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Why do women live longer than men?

Iva Unger (2022-04-20)


Everywhere in the world women live longer than men - but this was not always the case. The available data from rich countries shows that women didn't live longer than men in the 19th century. What's the main reason women live longer than men? What is the reason is this difference growing in the past? There isn't much evidence and we're left with only limited solutions. We know that behavioral, biological and environmental factors all play a role in the fact that women have longer life spans than men, however, we do not know what the contribution of each of these factors is.

In spite of the amount of weight, we are aware that at least a portion of the reason women live longer than men do today and not in the past, has to relate to the fact that some fundamental non-biological factors have changed. What are these new factors? Some are well known and relatively straightforward, اضيق وضعية للجماع like the fact that men smoke more often. Some are more complex. For example, there is evidence that in rich countries the female advantage increased in part because infectious diseases used to affect women disproportionately a century ago, so advances in medicine that reduced the long-term health burden from infectious diseases, especially for survivors, ended up raising women's longevity disproportionately.

Everywhere in the world women tend to live longer than men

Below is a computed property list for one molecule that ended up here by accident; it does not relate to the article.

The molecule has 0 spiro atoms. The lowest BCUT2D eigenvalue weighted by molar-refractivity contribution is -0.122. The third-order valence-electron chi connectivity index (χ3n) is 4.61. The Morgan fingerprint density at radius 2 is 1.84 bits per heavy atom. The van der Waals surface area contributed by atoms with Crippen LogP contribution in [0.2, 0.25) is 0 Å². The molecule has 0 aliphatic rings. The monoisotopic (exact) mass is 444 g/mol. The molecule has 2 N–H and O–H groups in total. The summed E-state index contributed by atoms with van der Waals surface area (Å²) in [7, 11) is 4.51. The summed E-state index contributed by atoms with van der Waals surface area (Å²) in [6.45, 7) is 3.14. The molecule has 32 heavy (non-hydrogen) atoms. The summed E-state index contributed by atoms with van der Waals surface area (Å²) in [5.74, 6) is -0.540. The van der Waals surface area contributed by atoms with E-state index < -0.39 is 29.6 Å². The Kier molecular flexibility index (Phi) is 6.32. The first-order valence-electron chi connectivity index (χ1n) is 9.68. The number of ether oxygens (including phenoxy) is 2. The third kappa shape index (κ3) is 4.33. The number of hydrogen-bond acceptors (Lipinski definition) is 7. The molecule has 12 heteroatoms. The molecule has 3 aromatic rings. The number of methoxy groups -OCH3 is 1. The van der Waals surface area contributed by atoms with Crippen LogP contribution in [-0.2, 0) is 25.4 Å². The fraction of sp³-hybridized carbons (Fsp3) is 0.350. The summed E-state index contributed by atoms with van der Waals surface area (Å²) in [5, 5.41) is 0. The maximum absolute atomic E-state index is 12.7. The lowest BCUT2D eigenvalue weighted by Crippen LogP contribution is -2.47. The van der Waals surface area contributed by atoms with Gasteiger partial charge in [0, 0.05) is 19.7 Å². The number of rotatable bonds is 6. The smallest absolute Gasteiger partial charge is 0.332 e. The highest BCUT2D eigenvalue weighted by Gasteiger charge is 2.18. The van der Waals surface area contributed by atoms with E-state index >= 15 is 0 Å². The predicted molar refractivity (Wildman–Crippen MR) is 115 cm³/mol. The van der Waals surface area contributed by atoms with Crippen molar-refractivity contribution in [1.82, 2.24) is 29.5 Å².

The first chart below shows life expectancy at birth for men and women. As you can see, every country is above the diagonal parity line - it means that in all nations baby girls can expect to live for longer than a new boy.1

This chart shows that, even though women enjoy an advantage across all countries, differences between countries can be substantial. In Russia women have an average of 10 years more than men; in Bhutan the gap is just half a year.

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In the richer countries, the advantage of women in longevity used to be smaller
Let's examine how the female longevity advantage has changed over time. The next chart plots male and female life expectancy when they were born in the US over the period 1790-2014. Two distinct features stand out.

There is an upward trend. Both men and women in the US live a lot, much longer than they did 100 years ago. This is in line with historical increases in life expectancy everywhere in the world.

The gap is growing: Although the advantage of women in terms of life expectancy was quite small but it has risen significantly over time.

If you select the option "Change country in the chart, you are able to verify that these two points also apply to other countries with available information: Sweden, France and the UK.